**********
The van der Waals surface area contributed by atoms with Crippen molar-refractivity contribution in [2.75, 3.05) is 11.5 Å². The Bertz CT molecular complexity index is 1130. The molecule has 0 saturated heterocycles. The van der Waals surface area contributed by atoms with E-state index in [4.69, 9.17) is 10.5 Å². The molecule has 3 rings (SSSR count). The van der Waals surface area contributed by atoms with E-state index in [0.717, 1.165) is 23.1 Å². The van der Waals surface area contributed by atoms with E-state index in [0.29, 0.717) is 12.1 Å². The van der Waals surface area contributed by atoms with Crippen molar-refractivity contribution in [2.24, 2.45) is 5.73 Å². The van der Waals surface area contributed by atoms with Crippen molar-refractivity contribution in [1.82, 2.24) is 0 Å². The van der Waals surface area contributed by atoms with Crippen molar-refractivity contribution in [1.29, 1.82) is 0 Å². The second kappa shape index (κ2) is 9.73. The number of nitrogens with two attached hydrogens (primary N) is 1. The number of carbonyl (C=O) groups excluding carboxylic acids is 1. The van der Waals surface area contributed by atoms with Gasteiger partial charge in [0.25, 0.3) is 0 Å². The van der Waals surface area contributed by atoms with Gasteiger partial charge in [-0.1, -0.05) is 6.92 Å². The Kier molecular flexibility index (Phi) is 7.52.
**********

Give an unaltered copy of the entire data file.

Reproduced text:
The van der Waals surface area contributed by atoms with Crippen molar-refractivity contribution in [2.75, 3.05) is 11.5 Å². The Bertz CT molecular complexity index is 1130. The molecule has 0 saturated heterocycles. The van der Waals surface area contributed by atoms with E-state index in [4.69, 9.17) is 10.5 Å². The molecule has 3 rings (SSSR count). The van der Waals surface area contributed by atoms with E-state index in [0.717, 1.165) is 23.1 Å². The van der Waals surface area contributed by atoms with E-state index in [0.29, 0.717) is 12.1 Å². The van der Waals surface area contributed by atoms with Crippen molar-refractivity contribution in [2.24, 2.45) is 5.73 Å². The van der Waals surface area contributed by atoms with Crippen molar-refractivity contribution in [1.82, 2.24) is 0 Å². The van der Waals surface area contributed by atoms with Crippen molar-refractivity contribution in [1.29, 1.82) is 0 Å². The second kappa shape index (κ2) is 9.73. The number of nitrogens with two attached hydrogens (primary N) is 1. The number of carbonyl (C=O) groups excluding carboxylic acids is 1. The van der Waals surface area contributed by atoms with Gasteiger partial charge in [0.25, 0.3) is 0 Å². The van der Waals surface area contributed by atoms with Gasteiger partial charge in [-0.1, -0.05) is 6.92 Å². The Kier molecular flexibility index (Phi) is 7.52.